King Street Gaol (1798)

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King Street Gaol

The King Street Gaol (commonly known as the Old Log Gaol) was Toronto's first jail, built in 1798 on the outskirts of York, Upper Canada. A log structure with 10 cells and a hanging yard, it was located on the south-east corner of King Street and Yonge Street, where the King Edward Hotel stands today. The jail quickly fell into disrepair, leading it to be abandoned. The east cells of the jail were completely rotten, the ceilings in the different rooms were insufficient, and the sheriff didn't feel safe when having to confine prisoners in cells or debtor's rooms.[1] It was replaced by a brick jail (further east between King Street and Court Street) in 1827.[2][3][4]

The building was built by Hugh Carfrae, a former soldier in the Queen's Rangers, the regiment formerly commanded by John Graves Simcoe, who was then the Governor of Upper Canada.[3]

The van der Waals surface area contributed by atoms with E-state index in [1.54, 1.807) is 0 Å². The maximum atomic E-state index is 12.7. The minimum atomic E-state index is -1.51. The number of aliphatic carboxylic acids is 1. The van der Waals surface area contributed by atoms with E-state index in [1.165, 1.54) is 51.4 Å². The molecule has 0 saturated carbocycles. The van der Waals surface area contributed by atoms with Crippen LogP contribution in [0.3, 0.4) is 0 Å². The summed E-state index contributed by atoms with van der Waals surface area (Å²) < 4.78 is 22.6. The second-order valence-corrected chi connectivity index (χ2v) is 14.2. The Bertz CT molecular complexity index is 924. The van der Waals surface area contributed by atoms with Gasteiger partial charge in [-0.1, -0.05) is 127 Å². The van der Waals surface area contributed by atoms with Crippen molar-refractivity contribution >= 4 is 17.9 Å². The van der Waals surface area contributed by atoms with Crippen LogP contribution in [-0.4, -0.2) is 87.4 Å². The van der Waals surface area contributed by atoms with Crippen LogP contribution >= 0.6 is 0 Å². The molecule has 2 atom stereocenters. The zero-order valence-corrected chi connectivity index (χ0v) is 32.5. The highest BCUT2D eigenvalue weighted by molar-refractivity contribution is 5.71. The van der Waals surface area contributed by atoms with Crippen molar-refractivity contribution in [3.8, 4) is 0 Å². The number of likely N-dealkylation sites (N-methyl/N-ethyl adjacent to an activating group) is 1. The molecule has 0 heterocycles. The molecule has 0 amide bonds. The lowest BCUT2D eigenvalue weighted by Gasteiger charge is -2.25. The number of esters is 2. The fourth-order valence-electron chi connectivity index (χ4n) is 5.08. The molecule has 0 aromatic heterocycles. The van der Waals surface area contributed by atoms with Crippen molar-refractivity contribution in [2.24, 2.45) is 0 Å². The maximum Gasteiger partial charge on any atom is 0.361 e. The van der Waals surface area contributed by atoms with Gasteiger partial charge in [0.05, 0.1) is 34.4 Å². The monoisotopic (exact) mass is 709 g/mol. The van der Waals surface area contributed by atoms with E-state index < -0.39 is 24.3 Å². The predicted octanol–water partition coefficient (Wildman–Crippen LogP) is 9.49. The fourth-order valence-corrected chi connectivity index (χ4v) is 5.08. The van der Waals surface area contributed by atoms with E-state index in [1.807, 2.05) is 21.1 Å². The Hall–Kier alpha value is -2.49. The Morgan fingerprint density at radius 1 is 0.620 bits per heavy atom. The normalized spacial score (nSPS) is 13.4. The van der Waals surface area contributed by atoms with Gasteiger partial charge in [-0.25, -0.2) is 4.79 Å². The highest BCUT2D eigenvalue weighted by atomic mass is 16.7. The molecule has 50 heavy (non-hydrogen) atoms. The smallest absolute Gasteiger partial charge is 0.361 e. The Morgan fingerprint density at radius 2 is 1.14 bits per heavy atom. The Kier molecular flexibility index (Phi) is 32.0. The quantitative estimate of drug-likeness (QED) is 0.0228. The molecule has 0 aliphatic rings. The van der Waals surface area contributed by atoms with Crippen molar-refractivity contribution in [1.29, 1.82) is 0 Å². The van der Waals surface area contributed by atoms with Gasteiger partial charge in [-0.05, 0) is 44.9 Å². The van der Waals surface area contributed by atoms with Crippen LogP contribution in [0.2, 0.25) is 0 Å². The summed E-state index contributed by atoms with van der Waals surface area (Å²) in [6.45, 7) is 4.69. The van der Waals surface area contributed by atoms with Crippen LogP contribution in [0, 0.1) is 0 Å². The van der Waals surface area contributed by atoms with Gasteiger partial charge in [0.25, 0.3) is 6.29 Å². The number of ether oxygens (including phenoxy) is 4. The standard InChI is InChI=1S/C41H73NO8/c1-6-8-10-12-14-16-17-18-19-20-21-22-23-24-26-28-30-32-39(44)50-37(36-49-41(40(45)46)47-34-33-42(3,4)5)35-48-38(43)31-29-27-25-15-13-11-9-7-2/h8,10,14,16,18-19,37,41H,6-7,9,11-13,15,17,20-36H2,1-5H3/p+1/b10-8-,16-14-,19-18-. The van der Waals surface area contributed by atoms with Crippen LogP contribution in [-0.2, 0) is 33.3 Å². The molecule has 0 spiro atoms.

The first person to be executed at the jail was John Sullivan on October 11, 1798. A tailor by trade, Sullivan was convicted of stealing a forged note worth about one dollar.[5][3]

See also[edit]

References[edit]

  1. ^ Peppiatt, Liam. "Chapter 34: The Jails of the County". Robertson's Landmarks of Toronto Revisited. 
  2. ^ Jails - Toronto Archives
  3. ^ a b c "Samuel Jarvis in Jail". Jarvis Collegiate. Archived from the original on 2012-01-10. Retrieved 2012-01-10.  "Archived copy". Archived from the original on 2012-01-10. Retrieved 2012-01-10. 
  4. ^ "York's First Jail". Toronto History. Archived from the original on 2012-01-10. Retrieved 2012-01-10.  mirror
  5. ^ Bruce Bell History Project (See "History Project" on menu)

Coordinates: 43°38′57″N 79°22′35″W / 43.6493°N 79.3764°W / 43.6493; -79.3764